In November of 2013, TIME Magazine released an international cover story called “The Thirteen Gods of Food,” which profiled people who have played a meaningful role in “working the magical thinking and eating that reaches our dinner tables.” Unfortunately, not a single female chef appeared on the list, and only a handful of “goddesses” (four out of 13, to be exact) were listed. Following the release of the issue, many prominent female restaurateurs weighed in on what holds women chefs back in the modern mediated world of cuisine and what needs to be done to change the way women in the food industry are viewed.
Photograph by Martin Schoeller for TIME
One of the women who spoke out on the issue was American chef, restaurateur, and activist Alice Waters. In a piece called “Women Chefs Talk About That TIME List,” which ran just six days after the release of the original article, Waters spoke to the unique obstacles women face in the food world. According to Waters,”When you see women in the kitchen you think it’s a domestic thing and when you see men you think it’s a creative thing. That’s what we need to change.”
In September 2015, we saw three prime examples of this very change, and Alice Waters herself was among them. President Obama awarded Waters with the National Humanities Medal for her work to create a connection between “the ethical and the edible.” Waters has long championed the holistic approach to eating and health by integrating gardening, cooking, and education, which has sparked inspiration for many, including First Lady Obama and her Let’s Move campaign.
Another woman who has proven her culinary creativity is Lidia Bastianich. Bastianich became a more sacred chef than most by cooking for Pope Francis during his September 2015 stay in New York City. Shortly after, Bastianich dished about the divine experience with Leiti Hsu on Heritage Radio‘s Word of Mouth. When asked how she was chosen for this honor, Bastianich explained that through volunteer work, she met Nuncio Telestino, with whom she formed a relationship, and he saw that she cooked “from the heart.” She also pointed out wryly, “Of course, my cooking skills had something to do with it.”
Source: Lidia Bastianich’s Facebook
Anita Lo, head chef and owner of Annisa in Greenwich Village is also included in the list of chefs who have recently received honors that have established a change for women in the food industry. Back in 2014, Anita appeared on Heritage Radio Network‘s Radio Cherry Bombe and spoke about the role the female community plays in the restaurant world. Lo actually credits the TIME article for an increased sense of community among female chefs. “When ‘The Gods of Food’ came out – I mean I hate to even bring that up again – it really did bring people together because it was such a wake up call.”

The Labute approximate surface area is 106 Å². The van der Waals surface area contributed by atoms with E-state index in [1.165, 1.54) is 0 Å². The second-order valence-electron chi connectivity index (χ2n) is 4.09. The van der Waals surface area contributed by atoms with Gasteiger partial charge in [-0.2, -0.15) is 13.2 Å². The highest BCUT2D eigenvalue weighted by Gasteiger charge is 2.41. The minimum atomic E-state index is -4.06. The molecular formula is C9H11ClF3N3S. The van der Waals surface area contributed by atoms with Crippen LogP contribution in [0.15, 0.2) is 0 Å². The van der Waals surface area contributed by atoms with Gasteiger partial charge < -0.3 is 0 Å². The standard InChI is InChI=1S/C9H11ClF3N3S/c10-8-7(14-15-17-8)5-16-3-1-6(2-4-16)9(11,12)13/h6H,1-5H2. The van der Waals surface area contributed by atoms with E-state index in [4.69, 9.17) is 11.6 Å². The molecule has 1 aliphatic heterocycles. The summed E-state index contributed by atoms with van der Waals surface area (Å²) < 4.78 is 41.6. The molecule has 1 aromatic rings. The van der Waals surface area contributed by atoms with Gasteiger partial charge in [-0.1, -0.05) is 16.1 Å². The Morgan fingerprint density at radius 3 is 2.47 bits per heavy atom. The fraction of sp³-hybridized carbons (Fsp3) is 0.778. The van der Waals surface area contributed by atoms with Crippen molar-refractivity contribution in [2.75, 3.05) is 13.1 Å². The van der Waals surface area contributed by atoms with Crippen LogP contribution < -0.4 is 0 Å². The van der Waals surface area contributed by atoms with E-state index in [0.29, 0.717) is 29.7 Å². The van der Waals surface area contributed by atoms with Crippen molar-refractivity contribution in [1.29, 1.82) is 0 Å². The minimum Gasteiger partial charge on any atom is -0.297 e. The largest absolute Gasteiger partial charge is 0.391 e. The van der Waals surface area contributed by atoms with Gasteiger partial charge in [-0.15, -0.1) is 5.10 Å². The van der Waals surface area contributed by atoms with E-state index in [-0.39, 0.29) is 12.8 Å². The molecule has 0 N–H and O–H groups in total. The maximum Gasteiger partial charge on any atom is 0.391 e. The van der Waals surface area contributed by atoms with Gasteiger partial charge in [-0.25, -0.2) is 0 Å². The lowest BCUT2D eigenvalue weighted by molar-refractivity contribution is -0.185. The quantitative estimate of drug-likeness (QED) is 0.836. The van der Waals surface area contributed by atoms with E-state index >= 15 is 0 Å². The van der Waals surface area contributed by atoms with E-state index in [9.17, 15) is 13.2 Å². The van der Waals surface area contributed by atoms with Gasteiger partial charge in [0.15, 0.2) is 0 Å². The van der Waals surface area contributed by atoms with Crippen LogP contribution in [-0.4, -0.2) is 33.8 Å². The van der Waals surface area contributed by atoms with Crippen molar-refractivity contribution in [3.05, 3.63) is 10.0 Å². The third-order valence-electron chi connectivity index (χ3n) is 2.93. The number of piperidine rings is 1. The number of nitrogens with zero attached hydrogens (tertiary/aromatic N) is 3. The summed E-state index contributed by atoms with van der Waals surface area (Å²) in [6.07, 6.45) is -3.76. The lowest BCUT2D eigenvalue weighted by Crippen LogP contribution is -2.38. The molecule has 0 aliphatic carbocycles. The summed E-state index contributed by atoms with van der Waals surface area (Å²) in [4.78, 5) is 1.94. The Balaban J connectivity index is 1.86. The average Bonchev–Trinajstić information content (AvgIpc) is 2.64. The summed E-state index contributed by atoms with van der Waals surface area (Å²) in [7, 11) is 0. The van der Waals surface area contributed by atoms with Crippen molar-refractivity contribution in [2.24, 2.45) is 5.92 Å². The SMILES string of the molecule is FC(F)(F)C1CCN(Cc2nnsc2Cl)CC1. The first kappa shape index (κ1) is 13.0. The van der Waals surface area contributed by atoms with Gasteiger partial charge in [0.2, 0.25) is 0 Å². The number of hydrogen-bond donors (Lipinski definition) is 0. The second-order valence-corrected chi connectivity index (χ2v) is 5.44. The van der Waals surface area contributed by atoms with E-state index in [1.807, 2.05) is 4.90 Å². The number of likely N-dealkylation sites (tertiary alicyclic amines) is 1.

Source: annisarestaurant’s Instagram
Lo is certainly doing her part to create community in the food industry that celebrates and encourages women. In fact, “annisa” means women in Arabic, and the wine list at the restaurant is made up of mostly wine made by women or from vineyards owned by women. Lo says, “It’s always great to meet more women in the industry because it is a struggle, and you share that common bond.” Her sous chef Mary Attea, who appeared alongside Lo in this episode, said, “there’s a new generation coming up where I think many of the great women before us have paved the way.” She credits women chefs like Lo for transforming sexism into less of an issue for her generation of chefs and restaurateurs. Perhaps in this case, Anita Lo is less of food industry goddess and more of a culinary thought leader for female chefs everywhere. Since this 2014 interview, Anita Lo continues to grace the culinary world with her incredible skills. On September 25, 2015, Lo served as the guest chef for the Chinese State Dinner, where she cooked for President Obama and President Xi.
Source: annisarestaurant’s Instagram
All three of these women have made incredible strides in asserting their work in the kitchen as art form instead of just a domestic task. And yet, it’s hard to completely escape this traditional idea of women’s cooking as domestic if most of the highest honors given out are opportunities to cook for men in positions of power, like the Pope or the President. How can we fully establish women in the kitchen as artist instead of just servants if men are always the ones being served? Perhaps this cannot be fully achieved until we change the power structures outside of the food industry. In the meantime though, women like Alice Waters, Lidia Bastianich, and Anita Lo have certainly used their celestial cooking skills to change the way women are viewed in the culinary world. We look forward to a new era, where women chefs are finally getting the credit they’re due.
This article was originally published on heritageradionetwork.org
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